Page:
Dipna Lim Prasad is searching for oxygen. Opening her mouth and gulping it down gratefully. Trying to inhale life. The 400m runner and hurdler, her breath ragged, is sitting on a track at the Kallang and taking a brief break. But now she has to go again. There's no choice but to go again. One more series of four hurdles at a time. Then another. Then another. Excellence is far away.
"48, 49, 50..."
As practice starts she huddles with Luis Cunha, her coach, and tells him the split times - 48 means 4.8 seconds - she's aiming for between hurdles which are 35m apart. Cunha will check her precision on his stopwatch. Of course, he has two.
It's not just speed she seeks today but smoothness and seamlessness. A sort of flow to her movement where everything is easy but exact: Number of steps between hurdles, length of stride, take-off point, height over the hurdle and flight time over each hurdle which is 76.20cm high. The more she does it, the more calculation turns into instinct.
"Taking off too close to the hurdle makes you jump upwards rather than hurdling forward," she explains "and you lose momentum, waste energy and waste time". This is sprinting as science and as she crouches on the track she softly reminds herself of what she must do.
Athletes are humans in search of their machine-like best, for what is practice but a type of endless tuning. They oil themselves with sweat and if they find form they purr. It sounds all very mechanical, except that the process hurts.
Jasmine Ser fires 130 pellets a day in the 10m air rifle. Saiyidah Aisyah rows between 20 and 24 km on tough days. There's nothing pretty to this, nothing but repetition, nothing but pain. From this monkish, monotonous life, they presume, will arrive salvation one day.
Lim-Prasad, 25, takes off as cars hiss by, a tall woman as lean as a reed and as tough as a cable. "Taller, taller, taller," shouts Cunha about her posture. He's tracking her as she gets her footing wrong and clatters into a hurdle again.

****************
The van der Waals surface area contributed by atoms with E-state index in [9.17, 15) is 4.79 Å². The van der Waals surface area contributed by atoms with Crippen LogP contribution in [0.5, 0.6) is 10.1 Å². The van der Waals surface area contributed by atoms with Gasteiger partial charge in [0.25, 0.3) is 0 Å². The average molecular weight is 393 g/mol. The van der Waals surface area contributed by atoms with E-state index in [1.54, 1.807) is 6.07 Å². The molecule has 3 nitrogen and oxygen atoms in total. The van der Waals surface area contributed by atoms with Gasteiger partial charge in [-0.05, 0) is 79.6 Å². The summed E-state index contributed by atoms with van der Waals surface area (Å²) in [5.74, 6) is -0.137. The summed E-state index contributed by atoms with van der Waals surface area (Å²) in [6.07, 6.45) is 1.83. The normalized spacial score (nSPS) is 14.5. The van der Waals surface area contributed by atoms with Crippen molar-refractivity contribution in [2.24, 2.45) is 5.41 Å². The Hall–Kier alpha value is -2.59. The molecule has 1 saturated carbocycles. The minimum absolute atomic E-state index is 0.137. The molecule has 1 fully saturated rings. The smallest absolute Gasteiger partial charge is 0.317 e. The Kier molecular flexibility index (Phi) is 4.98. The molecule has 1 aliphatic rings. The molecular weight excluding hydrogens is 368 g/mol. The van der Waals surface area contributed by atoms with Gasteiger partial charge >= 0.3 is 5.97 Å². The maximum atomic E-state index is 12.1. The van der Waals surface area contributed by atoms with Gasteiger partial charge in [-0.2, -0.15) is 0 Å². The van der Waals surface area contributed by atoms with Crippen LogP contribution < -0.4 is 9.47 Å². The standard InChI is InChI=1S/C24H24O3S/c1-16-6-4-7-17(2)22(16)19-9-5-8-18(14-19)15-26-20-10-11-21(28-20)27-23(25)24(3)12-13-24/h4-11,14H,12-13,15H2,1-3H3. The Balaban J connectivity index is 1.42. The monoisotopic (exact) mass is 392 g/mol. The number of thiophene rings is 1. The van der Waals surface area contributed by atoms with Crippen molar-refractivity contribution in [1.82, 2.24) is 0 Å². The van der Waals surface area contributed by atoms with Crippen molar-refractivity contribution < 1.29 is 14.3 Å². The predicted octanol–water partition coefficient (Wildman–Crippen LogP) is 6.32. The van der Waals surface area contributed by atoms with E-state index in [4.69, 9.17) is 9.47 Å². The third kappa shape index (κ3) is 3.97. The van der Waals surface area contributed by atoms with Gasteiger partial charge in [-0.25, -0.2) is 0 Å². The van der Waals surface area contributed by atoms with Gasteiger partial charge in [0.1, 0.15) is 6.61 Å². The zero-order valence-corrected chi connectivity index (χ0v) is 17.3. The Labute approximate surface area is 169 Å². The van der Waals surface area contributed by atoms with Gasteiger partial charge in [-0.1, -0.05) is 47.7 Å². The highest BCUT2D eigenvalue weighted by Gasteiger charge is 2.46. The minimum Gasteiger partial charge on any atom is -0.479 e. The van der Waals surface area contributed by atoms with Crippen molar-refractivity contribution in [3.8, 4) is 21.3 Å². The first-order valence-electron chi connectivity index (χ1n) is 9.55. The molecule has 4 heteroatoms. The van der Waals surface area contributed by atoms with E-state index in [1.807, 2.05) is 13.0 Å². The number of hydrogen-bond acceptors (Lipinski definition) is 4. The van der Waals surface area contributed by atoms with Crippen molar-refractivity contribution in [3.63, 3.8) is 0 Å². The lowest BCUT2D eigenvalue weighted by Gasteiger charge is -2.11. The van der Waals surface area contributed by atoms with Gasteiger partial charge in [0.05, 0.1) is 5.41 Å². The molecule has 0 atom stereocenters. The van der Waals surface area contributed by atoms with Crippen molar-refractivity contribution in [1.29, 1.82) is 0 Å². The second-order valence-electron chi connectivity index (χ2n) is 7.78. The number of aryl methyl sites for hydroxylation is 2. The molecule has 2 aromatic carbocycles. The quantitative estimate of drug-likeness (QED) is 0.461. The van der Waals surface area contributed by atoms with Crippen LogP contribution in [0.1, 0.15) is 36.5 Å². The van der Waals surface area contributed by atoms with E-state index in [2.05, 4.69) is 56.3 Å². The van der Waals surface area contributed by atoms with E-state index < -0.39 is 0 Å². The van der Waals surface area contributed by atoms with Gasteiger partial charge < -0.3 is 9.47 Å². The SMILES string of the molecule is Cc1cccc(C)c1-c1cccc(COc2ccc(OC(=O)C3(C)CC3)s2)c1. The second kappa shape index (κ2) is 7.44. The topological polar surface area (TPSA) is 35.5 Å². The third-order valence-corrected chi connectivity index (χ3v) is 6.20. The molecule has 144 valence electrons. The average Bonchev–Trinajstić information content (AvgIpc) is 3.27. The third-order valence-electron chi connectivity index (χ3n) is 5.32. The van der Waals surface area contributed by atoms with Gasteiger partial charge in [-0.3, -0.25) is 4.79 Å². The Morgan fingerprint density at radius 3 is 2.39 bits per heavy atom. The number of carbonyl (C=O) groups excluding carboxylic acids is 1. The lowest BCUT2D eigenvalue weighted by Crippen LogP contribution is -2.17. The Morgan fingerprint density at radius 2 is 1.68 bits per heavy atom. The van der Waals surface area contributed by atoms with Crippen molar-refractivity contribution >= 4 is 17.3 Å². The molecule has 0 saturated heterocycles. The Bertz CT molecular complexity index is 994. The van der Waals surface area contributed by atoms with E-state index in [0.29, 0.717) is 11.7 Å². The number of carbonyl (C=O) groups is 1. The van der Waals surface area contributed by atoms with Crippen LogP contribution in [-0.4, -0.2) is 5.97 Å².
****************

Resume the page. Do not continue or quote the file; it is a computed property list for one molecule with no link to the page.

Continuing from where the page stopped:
"Why you panting?" the genial Cunha teases.
The crowd thins, the wind lifts, darkness falls, Dipna Lim Prasad runs. To watch an athlete practise is to comprehend tenacity: What else is repetition but commitment. To see such labour is to witness a human's search for her best self. It is obsession and yet also joy: The kid who loved running in the playground has become the adult who runs in arenas.
Lim-Prasad is recovering from six days of a respiratory tract infection but it's hard to rest for too long when everyone else is running. Part of excellence includes insecurity, a recurring fear of not being fast enough. This week starts her Australian adventure where she will run in the Queensland State Championships and then the Australian Athletic Championships. It will be her first time in hurdles competition since she ripped a ligament off the bone in her ankle while training in December 2015 and anxiety tags along.
"It's frustrating and scary (going to Australia)," she says. "I have a high expectation of myself. People don't care if you had the flu, they want results. But even with me, it's a perfection thing. Even if I am a bit off today, I still have to do well."
It's closing in on 8pm and she's been here since 5pm and one thing is clear: Excellence is not just an exhausting business but a crowded one. Scores of kids pelt down the track, rugby players arrive, a solitary female discus thrower contemplates technique and evening joggers go puffing by.
Roger Federer might find concentration easier in his secluded court, but here there is no privacy. Once, in the single lane she uses, Lim-Prasad finds someone else's starting blocks between her hurdles. Perfection must be pursued amid pandemonium.
Thirteen months ago she was wearing a cast and walking so slowly that one day at a mall she hitched a ride on her Paralympian pal Theresa Goh's wheelchair. Now she's running and wants to slice seconds off her personal best of 59.24 seconds in the hurdles. Maybe get to 58 or 57 this year; maybe 56 next year for the Asian Games. Step by small step.
The crowd thins, the wind lifts, darkness falls, she runs. To watch an athlete practise is to comprehend tenacity: What else is repetition but commitment. To see such labour is to witness a human's search for her best self. It is obsession and yet also joy: The kid who loved running in the playground has become the adult who runs in arenas.
"It comes naturally to me," she says. "I can't imagine life without it. I like overcoming stuff, the feeling of lungs burning and everything hurting and pushing through barriers. I find it empowering, that I can overcome this. A case of mind over matter."
She craves what all athletes do, an injury-free year, a chance to chase a goal uninterrupted. This evening at least has been undisturbed but one last set remains. Like a leaf scuttling across the track, she blows down her lane, her yellow spikes cutting through the night as the rain sweeps like a thin curtain across the floodlights.
She clears every hurdle but now she has to stack them and store them. I have to leave and my abiding memory is of her, tired, wet from the rain and sweat, crossing the track while holding a hurdle. No one is looking at her. No one cares. In a busy field, Dipna Lim-Prasad carries a lonely dream.